Home / Computing / Laptop / MSI GS30 Shadow with GamingDock

MSI GS30 Shadow with GamingDock

By

Reviewed:

1 of 9

MSI GS30 with ShadwoDOck
  • MSI GS30 with ShadwoDOck
  • MSI GS30 with ShadwoDock
  • MSI GS30 with ShadwoDock
  • MSI GS30 with ShadwoDock
  • MSI GS30 with ShadwoDock
  • MSI GS30 with ShadwoDock
  • MSI GS30 with ShadwoDock
  • MSI GS30 with ShadwoDock
  • MSI GS30 with ShadwoDock

Summary

MSI GS30 Shadow with GamingDock – First Impressions

A system that allows you to a take a thin and light ultraportable laptop and plug it into some sort of desktop dock that contains a powerful graphics card has long been the holy grail of mobile computing. Plenty of companies have tried their hand at a solution, but they’ve either never made it to market or been too expensive and rare to get any traction. The latest company to give it a try is MSI, with its GS30 Shadow and GamingDock combination.

Unlike most previous systems the GamingDock uses a classic laptop dock system with connections on the underside of the laptop, rather than a cable. This allows MSI to use a connection that can deliver a full 16 PCI-E lanes, meaning it can take full advantage of the power of the Nvidia GeForce GTX 980 that sits in the dock.

SEE ALSO: Best Laptops Round-up

MSI GS30 with ShadwoDock

MSI GS30 Shadow – Design

The GS30 Shadow laptop is a relatively slim and light 13-inch machine that could easily be carried around every day. It’s a little heavier and thicker than the latest ultrabooks but it’s still well within the range of being comfortable. Comparing to something like the Dell XPS 13 2015, the GS30 Shadow has dimensions of 320 x 227 x 19.8mm and weighs 1.2kg, while the Dell measures 304 x 200 x 9-15mm and weighs 1.18kg.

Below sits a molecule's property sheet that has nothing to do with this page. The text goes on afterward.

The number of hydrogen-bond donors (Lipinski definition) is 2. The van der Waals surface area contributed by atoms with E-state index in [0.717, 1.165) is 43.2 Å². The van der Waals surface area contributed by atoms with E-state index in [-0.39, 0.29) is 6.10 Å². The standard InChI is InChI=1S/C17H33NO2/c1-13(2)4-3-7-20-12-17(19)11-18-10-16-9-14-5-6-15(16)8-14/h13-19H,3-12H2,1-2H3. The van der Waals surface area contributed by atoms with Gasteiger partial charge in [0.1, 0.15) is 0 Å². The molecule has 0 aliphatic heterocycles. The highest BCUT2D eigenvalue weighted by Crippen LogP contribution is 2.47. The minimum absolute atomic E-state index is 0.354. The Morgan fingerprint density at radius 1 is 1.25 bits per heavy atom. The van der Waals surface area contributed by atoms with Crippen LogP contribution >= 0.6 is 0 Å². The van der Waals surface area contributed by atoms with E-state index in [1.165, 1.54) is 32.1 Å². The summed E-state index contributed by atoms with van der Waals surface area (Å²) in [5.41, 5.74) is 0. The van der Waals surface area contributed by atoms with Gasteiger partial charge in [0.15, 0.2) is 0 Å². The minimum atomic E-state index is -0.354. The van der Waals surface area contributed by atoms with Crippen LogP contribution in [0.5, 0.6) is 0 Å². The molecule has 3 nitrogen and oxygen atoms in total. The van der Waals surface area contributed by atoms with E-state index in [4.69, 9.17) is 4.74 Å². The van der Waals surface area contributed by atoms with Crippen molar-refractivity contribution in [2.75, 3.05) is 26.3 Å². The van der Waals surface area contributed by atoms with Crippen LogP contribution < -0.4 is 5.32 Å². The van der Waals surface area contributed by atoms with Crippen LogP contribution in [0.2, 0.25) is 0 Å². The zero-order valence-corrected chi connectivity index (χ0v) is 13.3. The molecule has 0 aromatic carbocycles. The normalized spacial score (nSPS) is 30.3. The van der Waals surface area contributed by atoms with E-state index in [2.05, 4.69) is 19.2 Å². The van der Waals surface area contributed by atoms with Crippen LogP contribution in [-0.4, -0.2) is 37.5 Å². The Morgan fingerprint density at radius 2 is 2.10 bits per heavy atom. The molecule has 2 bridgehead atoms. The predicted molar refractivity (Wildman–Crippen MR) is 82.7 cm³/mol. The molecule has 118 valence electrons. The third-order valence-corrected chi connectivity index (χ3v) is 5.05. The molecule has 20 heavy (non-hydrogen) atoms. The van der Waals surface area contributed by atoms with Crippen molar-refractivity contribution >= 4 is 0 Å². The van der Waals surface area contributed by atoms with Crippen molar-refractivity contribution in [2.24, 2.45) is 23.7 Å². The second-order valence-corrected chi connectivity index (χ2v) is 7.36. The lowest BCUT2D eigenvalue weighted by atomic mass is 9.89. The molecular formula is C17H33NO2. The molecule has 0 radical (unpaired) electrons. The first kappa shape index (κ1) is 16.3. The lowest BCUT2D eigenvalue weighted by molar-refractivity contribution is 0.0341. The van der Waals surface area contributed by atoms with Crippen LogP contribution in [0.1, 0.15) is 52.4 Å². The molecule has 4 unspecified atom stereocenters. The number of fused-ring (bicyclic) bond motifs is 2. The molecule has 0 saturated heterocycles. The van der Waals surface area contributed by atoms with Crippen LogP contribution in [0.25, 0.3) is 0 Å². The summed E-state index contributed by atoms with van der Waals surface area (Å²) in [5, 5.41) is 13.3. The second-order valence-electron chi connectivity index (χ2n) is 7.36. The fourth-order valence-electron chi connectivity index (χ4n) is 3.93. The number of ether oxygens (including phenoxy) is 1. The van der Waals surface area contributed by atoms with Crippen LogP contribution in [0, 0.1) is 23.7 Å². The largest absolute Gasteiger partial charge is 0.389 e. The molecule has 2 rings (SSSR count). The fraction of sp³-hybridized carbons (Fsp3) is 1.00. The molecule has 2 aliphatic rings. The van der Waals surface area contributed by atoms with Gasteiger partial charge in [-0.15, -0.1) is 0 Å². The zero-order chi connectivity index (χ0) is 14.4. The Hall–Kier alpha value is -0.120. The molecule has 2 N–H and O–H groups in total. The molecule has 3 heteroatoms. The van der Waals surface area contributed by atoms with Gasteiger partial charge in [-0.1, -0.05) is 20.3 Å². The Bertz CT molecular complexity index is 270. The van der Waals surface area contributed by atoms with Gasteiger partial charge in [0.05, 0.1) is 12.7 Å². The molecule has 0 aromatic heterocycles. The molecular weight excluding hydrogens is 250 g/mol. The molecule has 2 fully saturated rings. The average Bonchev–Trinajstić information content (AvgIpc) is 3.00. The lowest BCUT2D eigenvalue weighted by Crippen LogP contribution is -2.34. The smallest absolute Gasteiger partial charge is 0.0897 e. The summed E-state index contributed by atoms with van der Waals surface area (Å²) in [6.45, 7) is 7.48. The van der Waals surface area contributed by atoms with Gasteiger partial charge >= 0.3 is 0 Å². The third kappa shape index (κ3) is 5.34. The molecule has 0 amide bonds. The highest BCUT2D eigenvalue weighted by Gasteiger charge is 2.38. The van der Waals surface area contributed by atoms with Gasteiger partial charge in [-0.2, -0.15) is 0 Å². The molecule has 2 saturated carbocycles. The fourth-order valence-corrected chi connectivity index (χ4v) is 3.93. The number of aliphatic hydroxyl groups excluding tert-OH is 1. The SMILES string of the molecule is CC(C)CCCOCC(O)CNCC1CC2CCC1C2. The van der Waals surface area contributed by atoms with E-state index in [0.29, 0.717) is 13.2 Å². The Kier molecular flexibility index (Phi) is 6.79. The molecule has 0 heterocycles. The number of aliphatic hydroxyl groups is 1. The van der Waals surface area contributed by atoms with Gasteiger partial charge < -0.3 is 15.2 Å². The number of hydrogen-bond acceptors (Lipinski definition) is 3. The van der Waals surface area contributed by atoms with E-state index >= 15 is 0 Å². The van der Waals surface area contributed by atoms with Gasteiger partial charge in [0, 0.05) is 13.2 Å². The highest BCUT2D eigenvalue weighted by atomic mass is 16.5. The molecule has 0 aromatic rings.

It’s similar story with the styling. It’s a nice enough looking machine, with clean simple lines and a muted matt black finish, while a bit of flair comes in the form of a strip of white light that runs along the front edge. Ultimately, though, it’s clearly not a truly premium, slim line laptop of the Macbook Air mould – you certainly won’t be embarrassed by it by neither will it make others envious.

Related: Best Laptops and Ultrabooks

MSI GS30 with ShadwoDock

MSI GS30 Shadow – Features

Where the GS30 Shadow lacks for very little is in its feature list. This is a very capable and well equipped laptop that should easily cope with most everyday tasks, and even some light gaming.

The heart of this specification is an Intel Core i7-4870HQ processor with Iris Pro Graphics 5200, which is about the most potent CPU/GPU combination you can get for a laptop. The CPU is quad-core with hyperthreading (so appears as eight-core) and runs up to a whopping 3.7GHz, while the Iris Pro Graphics 5200 is the uprated solution that uses onboard eDRAM for impressive graphics performance, something which has traditionally been a weak point of Intel CPUs.

Related: Best Windows 8 Laptops and Tablets

MSI GS30 with ShadwoDock